Aging is a variety of distinct processes, damages, and errors; therefore, simply treating aging in clinical terms is not a viable endpoint. For a clinical trial to be conducted, it requires a verifiable indication, and aging is too general for the FDA and EMA to classify it as a disease.

It also is not a major challenge for damage repair-based approaches, such as those proposed by SENS and the Hallmarks of Aging, as these approaches are not focused on an all-in-one therapy with the indication of “aging”. They are based on a strategy of dividing damages into manageable groups and developing a suite of rejuvenation therapies that addresses each of them.

No single therapy will reverse or halt all of the aging processes when used alone, nor will it prevent all age-related diseases that accompany them. So, to have aging as an indication in any clinical trial would be pointless for any damage repair therapy.

Researchers are free to target aging processes

That said, researchers are very well aware that the processes of aging, which lead to the familiar diseases of aging, are a problem, and this is where the focus lies. There has been considerable effort to classify these processes and precursors of pathology as diseases themselves.

A prime example is the inclusion of sarcopenia (frailty and muscle loss) in the World Health Organization International Classification of Diseases (ICD) a few years ago thanks to lobbying by members of our community. Adding more general codes to the ICD that include these aging processes and precursors is an ideal solution, as it could potentially make it easier to organize trials and develop drugs that target the aging processes.

Back in June 2018, the World Health Organization released the new International Classification of Diseases (ICD-11). The previous version, ICD-10, was published in 1983, and the new ICD-11 will likely be the standard for years to come. The new ICD-11 now includes the extension code “Ageing-Related” (XT9T) for age-related diseases, and this should go a long way towards making focusing on aging easier for future drugs and therapies. Again, this is thanks to work by members of our community, who have spent countless hours researching and pushing for change.

Most aging hallmarks are very clearly linked to specific age-related diseases, such as beta-amyloid protein and malformed tau in Alzheimer’s, lysosomal aggregates in foam cells in atherosclerosis, and alpha-synuclein in Parkinson’s disease. Companies are perfectly welcome to target these aging processes directly, and indeed more and more researchers and big institutions are doing just that in order to treat age-related diseases.

Therefore, not classifying aging itself as a disease poses few barriers to developing therapies that address aging; it’s simply a case of working within the existing framework. UNITY Biotechnology is a prime example; this company is targeting senescent cells and applying its method to multiple age-related diseases; as everyone gets senescent cells, these therapies will be broadly applicable once they become available, and off-label use is likely to expand rapidly.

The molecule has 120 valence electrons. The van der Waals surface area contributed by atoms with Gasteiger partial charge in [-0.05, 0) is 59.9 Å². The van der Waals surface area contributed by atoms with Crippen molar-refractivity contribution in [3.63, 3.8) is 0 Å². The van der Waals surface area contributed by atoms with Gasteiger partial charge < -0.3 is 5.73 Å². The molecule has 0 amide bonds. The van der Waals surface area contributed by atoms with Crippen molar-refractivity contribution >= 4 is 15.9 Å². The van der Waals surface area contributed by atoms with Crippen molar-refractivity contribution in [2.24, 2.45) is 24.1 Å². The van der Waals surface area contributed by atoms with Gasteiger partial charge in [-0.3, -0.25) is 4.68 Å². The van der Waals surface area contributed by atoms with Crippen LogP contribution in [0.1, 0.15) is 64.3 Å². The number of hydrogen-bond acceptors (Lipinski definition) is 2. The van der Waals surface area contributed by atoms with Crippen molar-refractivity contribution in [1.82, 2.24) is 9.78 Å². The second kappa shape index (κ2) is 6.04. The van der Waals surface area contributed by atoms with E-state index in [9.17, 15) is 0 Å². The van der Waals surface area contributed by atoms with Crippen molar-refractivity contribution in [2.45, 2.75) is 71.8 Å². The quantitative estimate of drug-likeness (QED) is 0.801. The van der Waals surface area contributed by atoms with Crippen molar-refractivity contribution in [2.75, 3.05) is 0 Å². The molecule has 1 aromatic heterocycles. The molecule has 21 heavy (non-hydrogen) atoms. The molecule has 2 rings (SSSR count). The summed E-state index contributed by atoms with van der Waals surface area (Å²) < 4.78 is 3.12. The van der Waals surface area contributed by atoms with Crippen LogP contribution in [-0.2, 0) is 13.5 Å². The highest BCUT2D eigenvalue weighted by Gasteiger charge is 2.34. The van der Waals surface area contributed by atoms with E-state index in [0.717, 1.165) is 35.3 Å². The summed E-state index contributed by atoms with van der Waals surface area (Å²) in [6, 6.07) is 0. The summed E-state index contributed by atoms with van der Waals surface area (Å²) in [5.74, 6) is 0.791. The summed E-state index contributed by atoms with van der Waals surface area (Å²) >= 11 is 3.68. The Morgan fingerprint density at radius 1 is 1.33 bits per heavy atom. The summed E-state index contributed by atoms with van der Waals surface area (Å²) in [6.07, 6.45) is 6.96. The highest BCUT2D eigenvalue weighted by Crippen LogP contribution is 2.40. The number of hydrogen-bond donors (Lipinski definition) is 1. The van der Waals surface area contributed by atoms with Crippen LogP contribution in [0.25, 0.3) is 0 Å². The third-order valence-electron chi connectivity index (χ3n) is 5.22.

Also, rejuvenation therapies could, at first, be licensed as treatments for genetic disorders, even though the root cause of the pathology underlying those diseases is not aging. An example of this is the inherited mitochondrial disorders, known as mitochondriopathies, many of which are caused by mutations in the mitochondrial DNA (mtDNA). While these mutations are inherited and are not the result of age-related, deleterious damage to the mtDNA, the same repair-based approach can be applied: the allotopic expression of the protein in the nucleus, as proposed by MitoSENS, could potentially be used to repair the mtDNA allowing normal cellular function to resume.

The majority of damage repair therapies, if not all, could be developed as therapies for diseases with accepted indications and verifiable endpoints, which should satisfy bodies such as the FDA and EMA. Therefore, whether regulatory agencies perceive aging as a disease or not is of no consequence to the development of rejuvenation biotechnologies that address the aging processes.

This does not mean regulatory changes are not needed

Even though classifying aging as a disease is unnecessary, significant reform in the regulatory system is still needed in order to encourage investors and companies to put the time and money into researching and developing rejuvenation therapies.

One area in need of reform is the establishment of aging biomarkers, which indicate the repair or removal of age-related damage, as acceptable endpoints for rejuvenation therapies. Studies that use these biomarkers would also need to include long-term follow-up studies to ascertain the effects of a therapy over a longer period of time.